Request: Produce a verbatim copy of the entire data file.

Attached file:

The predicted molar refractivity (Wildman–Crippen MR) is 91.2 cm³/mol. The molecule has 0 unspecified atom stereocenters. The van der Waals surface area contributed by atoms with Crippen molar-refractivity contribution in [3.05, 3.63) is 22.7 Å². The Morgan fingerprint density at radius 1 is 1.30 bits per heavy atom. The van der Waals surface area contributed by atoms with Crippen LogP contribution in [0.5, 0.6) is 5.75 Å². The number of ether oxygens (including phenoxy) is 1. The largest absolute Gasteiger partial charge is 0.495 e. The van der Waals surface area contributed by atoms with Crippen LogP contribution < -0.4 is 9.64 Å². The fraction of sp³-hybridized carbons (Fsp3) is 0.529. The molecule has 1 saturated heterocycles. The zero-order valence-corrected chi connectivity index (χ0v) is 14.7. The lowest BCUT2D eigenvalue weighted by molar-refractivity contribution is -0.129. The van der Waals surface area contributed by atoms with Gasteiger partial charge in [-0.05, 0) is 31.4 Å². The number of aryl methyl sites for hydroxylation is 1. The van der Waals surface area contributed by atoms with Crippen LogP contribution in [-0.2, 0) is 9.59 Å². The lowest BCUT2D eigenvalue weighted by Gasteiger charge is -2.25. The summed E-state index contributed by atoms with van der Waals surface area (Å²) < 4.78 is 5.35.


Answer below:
The predicted molar refractivity (Wildman–Crippen MR) is 91.2 cm³/mol. The molecule has 0 unspecified atom stereocenters. The van der Waals surface area contributed by atoms with Crippen molar-refractivity contribution in [3.05, 3.63) is 22.7 Å². The Morgan fingerprint density at radius 1 is 1.30 bits per heavy atom. The van der Waals surface area contributed by atoms with Crippen LogP contribution in [0.5, 0.6) is 5.75 Å². The number of ether oxygens (including phenoxy) is 1. The largest absolute Gasteiger partial charge is 0.495 e. The van der Waals surface area contributed by atoms with Crippen LogP contribution < -0.4 is 9.64 Å². The fraction of sp³-hybridized carbons (Fsp3) is 0.529. The molecule has 1 saturated heterocycles. The zero-order valence-corrected chi connectivity index (χ0v) is 14.7. The lowest BCUT2D eigenvalue weighted by molar-refractivity contribution is -0.129. The van der Waals surface area contributed by atoms with Gasteiger partial charge in [-0.05, 0) is 31.4 Å². The number of aryl methyl sites for hydroxylation is 1. The van der Waals surface area contributed by atoms with Crippen LogP contribution in [-0.2, 0) is 9.59 Å². The lowest BCUT2D eigenvalue weighted by Gasteiger charge is -2.25. The summed E-state index contributed by atoms with van der Waals surface area (Å²) < 4.78 is 5.35.